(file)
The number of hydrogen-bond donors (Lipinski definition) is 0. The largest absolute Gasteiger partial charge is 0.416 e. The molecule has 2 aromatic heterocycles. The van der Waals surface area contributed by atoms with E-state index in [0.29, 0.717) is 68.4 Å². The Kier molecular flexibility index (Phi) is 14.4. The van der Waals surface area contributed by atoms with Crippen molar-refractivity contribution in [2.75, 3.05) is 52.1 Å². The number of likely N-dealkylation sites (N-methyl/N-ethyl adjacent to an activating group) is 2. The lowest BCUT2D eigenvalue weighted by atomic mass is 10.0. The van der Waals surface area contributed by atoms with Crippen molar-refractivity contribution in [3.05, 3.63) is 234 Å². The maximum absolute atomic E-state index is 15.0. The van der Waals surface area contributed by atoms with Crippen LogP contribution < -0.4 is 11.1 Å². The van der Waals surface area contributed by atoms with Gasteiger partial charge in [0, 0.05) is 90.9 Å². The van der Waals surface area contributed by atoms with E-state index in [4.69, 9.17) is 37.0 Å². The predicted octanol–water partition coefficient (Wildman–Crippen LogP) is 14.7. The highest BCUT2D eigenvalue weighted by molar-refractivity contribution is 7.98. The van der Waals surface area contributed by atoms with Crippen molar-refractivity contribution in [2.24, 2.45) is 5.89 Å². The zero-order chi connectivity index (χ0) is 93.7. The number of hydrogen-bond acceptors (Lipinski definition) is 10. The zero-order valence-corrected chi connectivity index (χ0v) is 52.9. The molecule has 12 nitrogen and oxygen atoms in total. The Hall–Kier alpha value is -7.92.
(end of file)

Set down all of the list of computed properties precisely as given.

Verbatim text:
The number of hydrogen-bond donors (Lipinski definition) is 0. The largest absolute Gasteiger partial charge is 0.416 e. The molecule has 2 aromatic heterocycles. The van der Waals surface area contributed by atoms with E-state index in [0.29, 0.717) is 68.4 Å². The Kier molecular flexibility index (Phi) is 14.4. The van der Waals surface area contributed by atoms with Crippen molar-refractivity contribution in [2.75, 3.05) is 52.1 Å². The number of likely N-dealkylation sites (N-methyl/N-ethyl adjacent to an activating group) is 2. The lowest BCUT2D eigenvalue weighted by atomic mass is 10.0. The van der Waals surface area contributed by atoms with Crippen molar-refractivity contribution in [3.05, 3.63) is 234 Å². The maximum absolute atomic E-state index is 15.0. The van der Waals surface area contributed by atoms with Crippen LogP contribution < -0.4 is 11.1 Å². The van der Waals surface area contributed by atoms with Gasteiger partial charge in [0, 0.05) is 90.9 Å². The van der Waals surface area contributed by atoms with E-state index in [4.69, 9.17) is 37.0 Å². The predicted octanol–water partition coefficient (Wildman–Crippen LogP) is 14.7. The highest BCUT2D eigenvalue weighted by molar-refractivity contribution is 7.98. The van der Waals surface area contributed by atoms with Crippen molar-refractivity contribution in [2.24, 2.45) is 5.89 Å². The zero-order chi connectivity index (χ0) is 93.7. The number of hydrogen-bond acceptors (Lipinski definition) is 10. The zero-order valence-corrected chi connectivity index (χ0v) is 52.9. The molecule has 12 nitrogen and oxygen atoms in total. The Hall–Kier alpha value is -7.92.